Like the rest of the fall semester, our Geek the Library campaign is winding down. During these final weeks of 2013, we invite the Bryant community to share feedback with us regarding library services, staff, support systems, and student/staff/faculty needs. How is the library doing? Are we meeting your informational wants and needs? Is there a service or product we don’t currently offer that you would like to see? What are we doing that is helpful, and what can we do down the road that would continue to provide you with the best service possible? This is your chance to let us know!
How, you ask? Come to the Krupp Library and grab a “Geek the Library” postcard to submit your questions, comments, suggestions, and even complaints via our GEEK suggestion box! Or, if you’re particularly impressed with any aspect of our library services, grab one of the postcards and send it by campus mail to Chuck LoCurto, VP/CIO of Information Services! We all want to know how we’re doing, and more importantly, what we can do in the future. Help us to help you!
And thanks for geeking along with us this fall, Bryant. It’s been fun!
Lou Reed was a very… particular person, let’s say, and he didn’t suffer the people and institutions he considered to be fools gladly by ANY stretch of the imagination, but he was also (and for very good reasons) one of the most highly respected musicians and speakers of the 20th century, a supporter of the arts and libraries, and one of the more recognizable faces of the Geek the Library campaign, so we cannot let his passing this weekend go without notice. Thank you for your support Lou. Thank you for keeping things interesting. And most especially thank you for the music.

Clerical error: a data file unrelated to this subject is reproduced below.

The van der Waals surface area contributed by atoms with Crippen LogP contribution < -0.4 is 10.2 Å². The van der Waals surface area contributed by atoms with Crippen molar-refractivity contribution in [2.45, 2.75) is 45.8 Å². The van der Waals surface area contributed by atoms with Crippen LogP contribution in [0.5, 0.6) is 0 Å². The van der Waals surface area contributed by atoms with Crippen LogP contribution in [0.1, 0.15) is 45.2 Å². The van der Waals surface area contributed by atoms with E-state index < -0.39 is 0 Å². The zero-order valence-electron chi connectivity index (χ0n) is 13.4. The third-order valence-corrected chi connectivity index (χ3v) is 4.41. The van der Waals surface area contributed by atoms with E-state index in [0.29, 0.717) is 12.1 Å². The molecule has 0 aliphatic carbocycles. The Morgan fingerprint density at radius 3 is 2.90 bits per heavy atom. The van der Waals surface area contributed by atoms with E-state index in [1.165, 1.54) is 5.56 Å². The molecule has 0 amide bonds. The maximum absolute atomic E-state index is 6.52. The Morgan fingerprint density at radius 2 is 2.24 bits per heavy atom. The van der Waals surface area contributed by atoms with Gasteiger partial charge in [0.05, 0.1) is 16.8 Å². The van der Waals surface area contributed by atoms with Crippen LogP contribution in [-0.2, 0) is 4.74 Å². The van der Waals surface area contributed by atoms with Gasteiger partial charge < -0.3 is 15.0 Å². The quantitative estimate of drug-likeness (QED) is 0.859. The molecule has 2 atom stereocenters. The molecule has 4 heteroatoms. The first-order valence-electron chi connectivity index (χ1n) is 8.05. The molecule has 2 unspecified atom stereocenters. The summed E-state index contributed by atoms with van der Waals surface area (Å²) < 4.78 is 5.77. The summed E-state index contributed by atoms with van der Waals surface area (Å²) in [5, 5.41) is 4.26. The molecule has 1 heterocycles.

And if you’re reading this and you aren’t familiar with Lou’s output either as a solo artist or as a member of the Velvet Underground, go and get yourself educated! Either “Loaded” or one of the many greatest hits compilations are the best place to start with the Velvets, and everyone will tell you that “Transformer” is the best place to go for his solo work and in this case, everyone is right.
As you’re probably aware, we have 7 laptops available for check-out that are dedicated to the use of the Rosetta Stone language software – one language per laptop, available in Spanish, French, Chinese (Mandarin), Italian, Russian. Japanese, and Gaelic. But if you haven’t had any luck getting ahold of one these laptops – or maybe would like to learn a language beyond the 7 we currently offer – we have another solution for you that you won’t have to wait around for and is available to you via your web browser even as you read this: Mango Languages.
Mango is a web-based language-learning tool that is available to you cheap-as-free thanks to the fine folks at AskRI.org and accessible through the Articles & Databases page on the Krupp Library website (just scroll down to the M’s). Create an account and in just a minute or two you’ll be ready to go. Once you’re logged in, explore your account dashboard a little – you’ll see places to keep track of the languages you’re studying and the lessons completed, as well as tabs for support and a translation tool – and then click the Languages tab to see what’s available to you.